Nick Clegg announces date for voting reform referendum, as VeriSign claims that online voting will be the norm but will be difficult for the UK to implement

News by Dan Raywood

In a statement outlining plans for a referendum on the use of the Alternative Vote system in the UK, deputy prime minister Nick Clegg admitted that 'more and more people realised that our political system is broken and needs to be fixed'.

In a statement outlining plans for a referendum on the use of the Alternative Vote system in the UK, deputy Prime Minister Nick Clegg admitted that ‘more and more people realised that our political system is broken and needs to be fixed'.

Among his aims were to ‘speed up the implementation of individual voter registration' and ‘that it is important to avoid asking people to keep traipsing to the ballot box'.

On a referendum on the voting process, Clegg said the date for the referendum in the bill will be 5th May 2011, ‘to give the system a new legitimacy'. He said: “Surely when dissatisfaction with politics is so great, one of our first acts must be to give people their own say over something as fundamental as how they elect their MPs?

“I understand that this announcement will raise questions on all sides of this House – these are profound changes. But let me just say this: yes there are technical issues that will need to be scrutinised and approached with care as these bills pass through Parliament.

“But ensuring that elections are as fair and democratic as possible is a matter of principle above all else. These are big, fundamental reforms we are proposing, but we are all duty bound to respond to public demand for political reform. That is how we restore people's faith in their politics once again.”

Earlier this year, SC Magazine looked at the potential of an online voting system and how it would work in the UK. Commenting, Phil D'Angio, online security expert at VeriSign, claimed that as electronic voting is already popular in social networking, sports and gaming sites, where the opportunity to participate is optional, the concept of enabling electronic voting excites those politicians and government officials motivated to energise the electorate because it will make voting more accessible and convenient.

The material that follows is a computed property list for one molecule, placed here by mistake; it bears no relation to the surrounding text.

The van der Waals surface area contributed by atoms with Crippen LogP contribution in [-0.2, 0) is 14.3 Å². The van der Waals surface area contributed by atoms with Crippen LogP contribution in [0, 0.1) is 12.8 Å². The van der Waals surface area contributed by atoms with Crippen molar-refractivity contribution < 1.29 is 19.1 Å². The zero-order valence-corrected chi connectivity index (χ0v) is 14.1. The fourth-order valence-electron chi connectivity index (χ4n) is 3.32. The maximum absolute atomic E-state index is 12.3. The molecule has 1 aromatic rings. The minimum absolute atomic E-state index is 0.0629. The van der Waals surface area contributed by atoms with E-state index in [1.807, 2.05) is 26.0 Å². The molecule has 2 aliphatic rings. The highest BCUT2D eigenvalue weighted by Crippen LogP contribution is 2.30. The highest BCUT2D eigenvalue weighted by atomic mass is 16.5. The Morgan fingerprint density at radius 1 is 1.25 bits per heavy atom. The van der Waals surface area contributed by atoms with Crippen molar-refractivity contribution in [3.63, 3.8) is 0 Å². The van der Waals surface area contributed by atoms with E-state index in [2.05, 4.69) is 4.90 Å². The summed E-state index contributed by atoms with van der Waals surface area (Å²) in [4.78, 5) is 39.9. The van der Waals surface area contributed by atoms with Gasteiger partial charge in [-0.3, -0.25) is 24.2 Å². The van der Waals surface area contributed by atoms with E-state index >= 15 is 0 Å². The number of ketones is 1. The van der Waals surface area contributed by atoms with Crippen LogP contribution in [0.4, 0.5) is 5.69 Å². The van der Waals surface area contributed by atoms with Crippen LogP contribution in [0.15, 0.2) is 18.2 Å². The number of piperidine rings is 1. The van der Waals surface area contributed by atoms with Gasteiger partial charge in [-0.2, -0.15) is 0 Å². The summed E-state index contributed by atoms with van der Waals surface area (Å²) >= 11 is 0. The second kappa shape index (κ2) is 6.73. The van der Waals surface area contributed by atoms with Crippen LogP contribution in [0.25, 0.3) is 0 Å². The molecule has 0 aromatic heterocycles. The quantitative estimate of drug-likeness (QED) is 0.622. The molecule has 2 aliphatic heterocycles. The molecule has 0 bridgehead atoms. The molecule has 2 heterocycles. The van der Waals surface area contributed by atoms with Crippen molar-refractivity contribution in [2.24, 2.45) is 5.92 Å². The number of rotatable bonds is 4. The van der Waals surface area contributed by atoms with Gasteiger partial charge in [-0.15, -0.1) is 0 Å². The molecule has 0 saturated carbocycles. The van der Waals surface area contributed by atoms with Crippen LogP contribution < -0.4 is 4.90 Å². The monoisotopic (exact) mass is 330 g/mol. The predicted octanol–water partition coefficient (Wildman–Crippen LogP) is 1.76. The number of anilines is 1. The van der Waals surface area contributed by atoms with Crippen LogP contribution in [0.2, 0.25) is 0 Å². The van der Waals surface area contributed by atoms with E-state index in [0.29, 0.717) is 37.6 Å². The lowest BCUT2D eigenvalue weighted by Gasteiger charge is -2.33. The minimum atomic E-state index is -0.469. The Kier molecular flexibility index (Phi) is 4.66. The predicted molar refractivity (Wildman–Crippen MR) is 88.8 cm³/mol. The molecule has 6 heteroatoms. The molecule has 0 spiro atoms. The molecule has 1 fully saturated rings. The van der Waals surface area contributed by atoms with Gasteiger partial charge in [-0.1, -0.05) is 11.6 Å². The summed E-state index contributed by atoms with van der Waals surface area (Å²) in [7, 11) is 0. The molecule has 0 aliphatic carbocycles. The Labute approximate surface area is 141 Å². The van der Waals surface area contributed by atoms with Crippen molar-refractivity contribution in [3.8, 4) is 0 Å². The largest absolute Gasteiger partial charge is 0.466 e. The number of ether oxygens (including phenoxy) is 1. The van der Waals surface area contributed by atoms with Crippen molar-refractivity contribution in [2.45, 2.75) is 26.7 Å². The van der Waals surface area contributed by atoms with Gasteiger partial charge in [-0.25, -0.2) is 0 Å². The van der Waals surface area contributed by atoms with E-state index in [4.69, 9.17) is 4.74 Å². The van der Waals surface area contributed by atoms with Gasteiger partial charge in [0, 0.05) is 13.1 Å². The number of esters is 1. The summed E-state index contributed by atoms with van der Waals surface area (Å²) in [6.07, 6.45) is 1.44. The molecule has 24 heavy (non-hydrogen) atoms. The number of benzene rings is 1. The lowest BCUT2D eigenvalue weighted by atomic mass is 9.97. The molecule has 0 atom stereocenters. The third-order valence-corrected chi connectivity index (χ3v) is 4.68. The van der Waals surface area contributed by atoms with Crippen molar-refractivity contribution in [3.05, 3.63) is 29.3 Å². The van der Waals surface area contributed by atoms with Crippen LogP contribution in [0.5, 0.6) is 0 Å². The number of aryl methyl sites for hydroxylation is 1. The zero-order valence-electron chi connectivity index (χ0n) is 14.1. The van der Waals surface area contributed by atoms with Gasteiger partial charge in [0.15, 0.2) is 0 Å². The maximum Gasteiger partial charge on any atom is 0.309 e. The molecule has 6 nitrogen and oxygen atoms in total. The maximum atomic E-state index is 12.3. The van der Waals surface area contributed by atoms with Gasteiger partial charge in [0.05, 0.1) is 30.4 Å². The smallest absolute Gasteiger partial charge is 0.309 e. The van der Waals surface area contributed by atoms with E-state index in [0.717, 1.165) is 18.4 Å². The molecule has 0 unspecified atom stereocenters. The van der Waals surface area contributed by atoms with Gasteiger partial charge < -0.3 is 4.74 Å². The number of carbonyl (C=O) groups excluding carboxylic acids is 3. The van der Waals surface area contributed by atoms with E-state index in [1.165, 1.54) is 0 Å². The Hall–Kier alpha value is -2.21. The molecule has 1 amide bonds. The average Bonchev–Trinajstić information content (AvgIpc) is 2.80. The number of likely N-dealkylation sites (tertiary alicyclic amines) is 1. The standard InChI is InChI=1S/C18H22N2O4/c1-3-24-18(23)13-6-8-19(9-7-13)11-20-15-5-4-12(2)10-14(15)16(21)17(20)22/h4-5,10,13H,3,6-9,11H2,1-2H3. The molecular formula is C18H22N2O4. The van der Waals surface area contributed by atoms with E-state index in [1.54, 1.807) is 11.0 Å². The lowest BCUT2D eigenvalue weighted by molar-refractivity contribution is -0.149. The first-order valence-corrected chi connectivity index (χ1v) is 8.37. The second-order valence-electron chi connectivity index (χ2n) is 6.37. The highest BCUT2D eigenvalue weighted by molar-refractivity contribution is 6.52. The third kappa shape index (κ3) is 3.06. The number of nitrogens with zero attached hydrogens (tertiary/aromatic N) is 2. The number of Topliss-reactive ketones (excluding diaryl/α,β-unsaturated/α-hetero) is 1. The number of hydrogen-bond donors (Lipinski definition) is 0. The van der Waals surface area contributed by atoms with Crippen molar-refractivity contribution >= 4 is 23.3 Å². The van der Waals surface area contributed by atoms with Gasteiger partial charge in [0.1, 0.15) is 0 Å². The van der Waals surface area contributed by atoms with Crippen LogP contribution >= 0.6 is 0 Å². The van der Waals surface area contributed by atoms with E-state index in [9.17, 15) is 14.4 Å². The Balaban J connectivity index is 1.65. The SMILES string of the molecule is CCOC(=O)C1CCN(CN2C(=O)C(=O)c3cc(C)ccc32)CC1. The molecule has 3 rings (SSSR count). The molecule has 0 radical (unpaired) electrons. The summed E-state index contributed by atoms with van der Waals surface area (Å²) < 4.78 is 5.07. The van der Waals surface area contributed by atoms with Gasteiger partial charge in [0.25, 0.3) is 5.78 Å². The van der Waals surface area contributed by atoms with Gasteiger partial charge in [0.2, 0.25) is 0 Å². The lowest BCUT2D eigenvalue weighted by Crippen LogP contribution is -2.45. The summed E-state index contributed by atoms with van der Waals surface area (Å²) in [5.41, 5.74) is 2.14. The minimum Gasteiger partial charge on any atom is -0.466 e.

He said: “Now, can we take that a step further and extend it to government programs?  Without question, the technology to provide a safe, reliable and convenient environment to facilitate electronic voting transactions can be provided.  But in order to be credible, the systems providing this option need to be trusted and access to them needs to be based on high assurance identities.

“The value proposition needs to be developed and supported by the government, and they need to effectively communicate its benefits to the electorate if it is going to be a success.  In regions where governments have installed a national PKI programme, I see voting online becoming the norm.”

He said that having had discussions on electronic voting, government officials always want to know where the cost savings are. While the process is simple in environments where the country runs a national ID scheme and supports strongly authenticated credentials for existing services.

D'Angio said: “It is a different story in environments where a national ID scheme or strong credentialing program is absent. In order for the UK to implement an electronic voting campaign it would need to issue credentials to its electorate.  Developing the business case and value proposition needed to undertake this kind of effort to support electronic voting alone would be very difficult.

“Electronic voting is part of a number of use-cases that justify national ID programs, and requires the highest level of practical authentication. It needs to be considered in parallel with other e-government programs designed to reduce costs and increase access.”

Looking at security specifically, D'Angio said that security concerns will always be of paramount importance when considering the practicality of an online voting system.

“Concerns over privacy are likely to be strongly expressed by certain people. It is more important to understand that existing voting programs have personal data responsibilities already; they know who you are, who you vote for, where you vote and what your party affiliation is,” said D'Angio.

“With this in mind, the question of whether or not the government can gather your personal information through online voting lessens in importance. What could potentially overcome any security issues, though, is the promise of speed and convenience. By being able to vote online, we could vote from abroad, at home, the office or even in flight, potentially encouraging a much greater voter turnout.

“It is practical to ensure that electronic voting programs are highly secure, trusted environments where privacy should be a focus. My hope is that privacy experts will adopt a supportive position on electronic voting. In my view, their support is critical for the successful introduction of these programs.”


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